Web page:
The results came thick and fast this weekend as dozens of countries held their national road and TT championships. There were some rather predictable victories and also some surprises … plus a few wins that were surprising in the sense that you’d have predicted, surely, those riders had already won national titles.
Read on for a round-up of the results that caught our attention this past weekend.
First-time national champs
The list of first-time national champions is pretty long, but there were some big names on it, including:
- Remco Evenepoel (Belgium)
- Demi Vollering (Netherlands)
- Tadej Pogačar (Slovenia)
Pogačar’s breakthrough is particularly surprising, as he’s raced elite nationals four times previously without a win. In fact it’s just the second time he’s reached the podium, after finishing second to Primož Roglič (Jumbo-Visma) in 2020.
Other first-time winners of their Nationals road race included:
- Fred Wright (Great Britain), after finishing second in 2021
- Chloe Dygert (USA) , who won a six-rider bunch sprint
- Quinn Simmons (USA), who won solo
- Dylan van Baarle (Netherlands), also solo
- Mattias Skjelmose (Denmark), a week after winning the Tour de Suisse
- Valentin Madouas (France)
- Victoire Berteau (France), the 22-year-old’s first win as a pro
- Marc Hirschi (Switzerland)
- Oier Lazkano (Spain)
- Susanne Andersen (Norway), after two runner-up finishes in the past
- Simone Velasco (Italy)
There were a bunch of big-name riders returning to the top step this past weekend, not least Christine Majerus (Luxembourg). Majerus bounced back from her shock loss in last weekend’s ITT – her first loss since 2006! – to win another road race title. I mean, just check out this honour roll. Ridiculous.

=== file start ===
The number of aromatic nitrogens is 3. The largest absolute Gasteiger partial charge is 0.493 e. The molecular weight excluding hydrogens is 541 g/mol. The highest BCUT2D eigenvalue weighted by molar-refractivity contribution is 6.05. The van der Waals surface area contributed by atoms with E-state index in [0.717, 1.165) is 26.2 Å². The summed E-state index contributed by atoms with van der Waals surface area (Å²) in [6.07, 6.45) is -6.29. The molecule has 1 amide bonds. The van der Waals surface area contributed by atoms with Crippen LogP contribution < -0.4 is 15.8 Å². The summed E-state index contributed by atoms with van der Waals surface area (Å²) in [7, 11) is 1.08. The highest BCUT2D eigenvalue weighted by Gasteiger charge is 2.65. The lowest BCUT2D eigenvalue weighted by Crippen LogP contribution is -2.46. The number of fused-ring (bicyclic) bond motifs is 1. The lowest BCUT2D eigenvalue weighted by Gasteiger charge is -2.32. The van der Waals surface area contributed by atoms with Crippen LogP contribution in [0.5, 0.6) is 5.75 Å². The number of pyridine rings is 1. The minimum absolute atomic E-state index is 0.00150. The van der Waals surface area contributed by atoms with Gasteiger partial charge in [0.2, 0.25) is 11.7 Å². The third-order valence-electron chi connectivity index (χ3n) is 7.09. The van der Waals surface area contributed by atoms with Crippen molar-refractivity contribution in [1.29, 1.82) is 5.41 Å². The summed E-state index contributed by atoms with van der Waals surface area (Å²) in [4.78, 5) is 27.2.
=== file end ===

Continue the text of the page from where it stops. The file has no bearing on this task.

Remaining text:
Emilia Fahlin returned to the top step in Sweden with her fourth win. Check out her longevity and how spread out her wins are:
Fahlin won her first road race title as a 19-year-old back in 2008, took five years to get her next (2013), another four to win title #3 (2018), then another five years to get her fourth this past weekend.
Other notable repeat winners included:
- Mavi Garcia (Spain) who now has a lazy five national RR titles and her fourth in a row
- Alexey Lutsenko (Kazakhstan) who now has a third win
- Liane Lippert (Germany) took her third title as well
- Attila Valter (Hungary) also has a third win
- Marlen Reusser (Switzerland) is another rider with three wins
- Emanuel Buchmann (Germany) added to his title from 2015
- Alison Jackson (Canada) now has two wins after taking victory in 2021
- Pfeiffer Georgi (Great Britain), who returned to the podium after winning in 2021 and finishing second last year
- Gregor Mühlberger (Austria) who now has a second win.
And then there was Emils Liepins who doubled up as Latvian champion and also became Baltic Champion for the first time. Since 2021, the Latvian, Estonian, and Lithuanian national champs have all been decided in the same race.
Winners of the road/TT double